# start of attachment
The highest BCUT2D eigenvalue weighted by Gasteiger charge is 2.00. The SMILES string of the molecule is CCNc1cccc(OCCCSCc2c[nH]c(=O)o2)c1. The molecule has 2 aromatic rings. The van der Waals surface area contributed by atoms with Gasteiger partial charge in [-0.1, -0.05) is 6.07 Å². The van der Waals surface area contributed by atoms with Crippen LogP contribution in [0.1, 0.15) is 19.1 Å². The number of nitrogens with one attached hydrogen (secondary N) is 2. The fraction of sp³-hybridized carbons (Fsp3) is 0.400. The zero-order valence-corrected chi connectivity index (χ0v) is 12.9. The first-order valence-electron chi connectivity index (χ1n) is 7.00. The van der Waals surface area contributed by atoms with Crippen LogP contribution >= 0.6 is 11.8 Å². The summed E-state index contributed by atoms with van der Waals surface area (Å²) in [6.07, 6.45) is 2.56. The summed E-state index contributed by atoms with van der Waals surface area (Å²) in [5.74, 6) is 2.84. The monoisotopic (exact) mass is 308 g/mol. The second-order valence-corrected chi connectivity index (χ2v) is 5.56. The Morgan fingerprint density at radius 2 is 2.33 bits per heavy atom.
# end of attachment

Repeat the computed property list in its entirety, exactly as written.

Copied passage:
The highest BCUT2D eigenvalue weighted by Gasteiger charge is 2.00. The SMILES string of the molecule is CCNc1cccc(OCCCSCc2c[nH]c(=O)o2)c1. The molecule has 2 aromatic rings. The van der Waals surface area contributed by atoms with Gasteiger partial charge in [-0.1, -0.05) is 6.07 Å². The van der Waals surface area contributed by atoms with Crippen LogP contribution in [0.1, 0.15) is 19.1 Å². The number of nitrogens with one attached hydrogen (secondary N) is 2. The fraction of sp³-hybridized carbons (Fsp3) is 0.400. The zero-order valence-corrected chi connectivity index (χ0v) is 12.9. The first-order valence-electron chi connectivity index (χ1n) is 7.00. The van der Waals surface area contributed by atoms with Crippen LogP contribution >= 0.6 is 11.8 Å². The summed E-state index contributed by atoms with van der Waals surface area (Å²) in [6.07, 6.45) is 2.56. The summed E-state index contributed by atoms with van der Waals surface area (Å²) in [5.74, 6) is 2.84. The monoisotopic (exact) mass is 308 g/mol. The second-order valence-corrected chi connectivity index (χ2v) is 5.56. The Morgan fingerprint density at radius 2 is 2.33 bits per heavy atom.